SNOOTY™ — Ministerial Muses 8.6.17

Posted August 6th, 2017 by anna and filed in Manatee County, FL, Ministerial Muses, Snooty™
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The following is reprinted from Goddess Talking™ in the July 2003 issue of Let the Spirit Guide You!


Snooty™ deferred parenting until later in life. It wasn’t his choice. He was born into an alien world and separated from his own kind from the age of one. His friend Sally tells me he displays all the necessary signs of virility, but by the time his subjects were able to build him an environment large enough for a pool-mate, it was illegal to breed manatees in captivity. Those close to him mourn the loss of his genes to the species.

No one knew his mother was pregnant when she was captured and brought to the old Miami Aquarium. On July 21, 1948 (yes, a Cancer), his was the first officially recorded birth of a manatee in captivity. Soon afterwards, in 1949, he came to Bradenton to help the city with its DeSoto Celebration. Known as “Baby Snoots” then, he quickly won hearts and was invited to stay (fortunately with a name change). It is a love affair that continues. I’ve always told friends from out of town, that when Snooty dies the people of Bradenton will burn the city charter, board up the windows, and move on. Truthfully, I suspect that, when the time comes, he will find a way to help us through his death as successfully as he has welcomed us into his life.

Surrounded by admirers, his every need met by a loving staff, he could have lived a life of wealthy indulgence. He hasn’t. Nobody accepts their responsibilities as conscientiously as Snooty. Over the course of his 55 years in public service, 24 of them as the official Manatee County mascot, he has personally greeted more than a million people. Always a teacher, he is now a recognized part of the Manatee County School System. With the help of his staff, he answers letters from school children all over the country. Concerned about his own kind in the wild (there are less than 3000 manatees left in Florida), he volunteered for hearing tests at Mote Marine Laboratory. He has even managed to turn his annual Birthday Bash into a Wildlife Awareness Festival.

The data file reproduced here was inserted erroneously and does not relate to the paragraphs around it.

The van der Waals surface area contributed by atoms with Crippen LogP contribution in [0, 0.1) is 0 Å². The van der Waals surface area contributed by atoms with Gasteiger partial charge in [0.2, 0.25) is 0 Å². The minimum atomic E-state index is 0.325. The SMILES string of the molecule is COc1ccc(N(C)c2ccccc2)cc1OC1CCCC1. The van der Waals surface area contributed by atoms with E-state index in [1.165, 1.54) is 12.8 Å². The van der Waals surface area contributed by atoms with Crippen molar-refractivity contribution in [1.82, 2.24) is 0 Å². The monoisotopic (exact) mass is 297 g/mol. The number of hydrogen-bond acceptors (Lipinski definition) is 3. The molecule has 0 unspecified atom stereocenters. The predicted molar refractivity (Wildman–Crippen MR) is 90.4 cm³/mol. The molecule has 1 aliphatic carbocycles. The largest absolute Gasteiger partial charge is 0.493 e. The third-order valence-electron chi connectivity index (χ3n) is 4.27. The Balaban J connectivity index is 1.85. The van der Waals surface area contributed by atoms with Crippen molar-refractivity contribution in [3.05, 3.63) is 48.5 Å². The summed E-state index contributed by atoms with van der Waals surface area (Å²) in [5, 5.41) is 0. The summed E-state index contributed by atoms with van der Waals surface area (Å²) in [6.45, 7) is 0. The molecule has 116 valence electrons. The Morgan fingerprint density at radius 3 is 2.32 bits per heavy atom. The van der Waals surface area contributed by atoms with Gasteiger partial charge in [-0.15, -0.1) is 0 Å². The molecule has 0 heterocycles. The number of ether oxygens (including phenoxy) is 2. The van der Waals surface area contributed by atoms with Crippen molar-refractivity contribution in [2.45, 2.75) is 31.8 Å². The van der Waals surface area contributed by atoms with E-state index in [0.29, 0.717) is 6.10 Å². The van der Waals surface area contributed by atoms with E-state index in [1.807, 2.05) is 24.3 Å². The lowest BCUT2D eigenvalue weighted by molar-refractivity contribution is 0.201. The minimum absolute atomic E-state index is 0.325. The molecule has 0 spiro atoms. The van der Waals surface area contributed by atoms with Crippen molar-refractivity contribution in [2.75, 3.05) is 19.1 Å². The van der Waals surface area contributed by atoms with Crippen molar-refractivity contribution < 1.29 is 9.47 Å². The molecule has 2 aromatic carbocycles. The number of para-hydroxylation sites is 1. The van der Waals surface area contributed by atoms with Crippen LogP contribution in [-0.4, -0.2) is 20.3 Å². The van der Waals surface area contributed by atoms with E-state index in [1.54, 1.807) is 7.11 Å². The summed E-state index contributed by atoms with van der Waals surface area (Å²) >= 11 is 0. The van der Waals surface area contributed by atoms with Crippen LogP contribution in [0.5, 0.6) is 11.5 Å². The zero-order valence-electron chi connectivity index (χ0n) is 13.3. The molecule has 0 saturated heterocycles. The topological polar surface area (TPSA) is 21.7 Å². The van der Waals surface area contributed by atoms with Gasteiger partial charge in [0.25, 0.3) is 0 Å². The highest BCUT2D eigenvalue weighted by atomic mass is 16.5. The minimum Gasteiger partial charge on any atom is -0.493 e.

It was February 1998 when Snooty received his first young, pool-mate, Newton. Newton had been injured in the wild and suffered ongoing health problems. In August of 1998 Newton lost his battle to recover. The people
of Bradenton grieved openly, huddled together in supermarket aisles, parking lots and gas stations. But Snooty had proven himself as a foster dad.

His next protégé was Mo, a healthy, but orphaned, youngster. When he was old enough, Mo was successfully released into the wild. (He has since been struck twice by boaters and is currently recovering at the Lowry Park Zoo in Tampa.)

Not long after Mo’s release, Palma Sola arrived at The Parker Manatee Aquarium to receive the benefits of Snooty’s expertise and helping flipper. Palma Sola was successfully released into the wild on February 13th of this year. At last report, he was doing well. (You can track his progress at www. WILDTRACKS.org.)

As I write this, Snooty and his staff are looking after DeSoto Park, a year-old manatee who was injured by the boater who killed his mother. Snooty is effortlessly helping DeSoto Park learn what he needs to know to survive in a world which Snooty has never known.

Snooty’s gifts to his human populace still, however, surpass his gifts to his own species. His mere presence is healing to us. People often come to discuss their problems with him. Some just watch him twist and loop through the water as a meditation to relieve stress.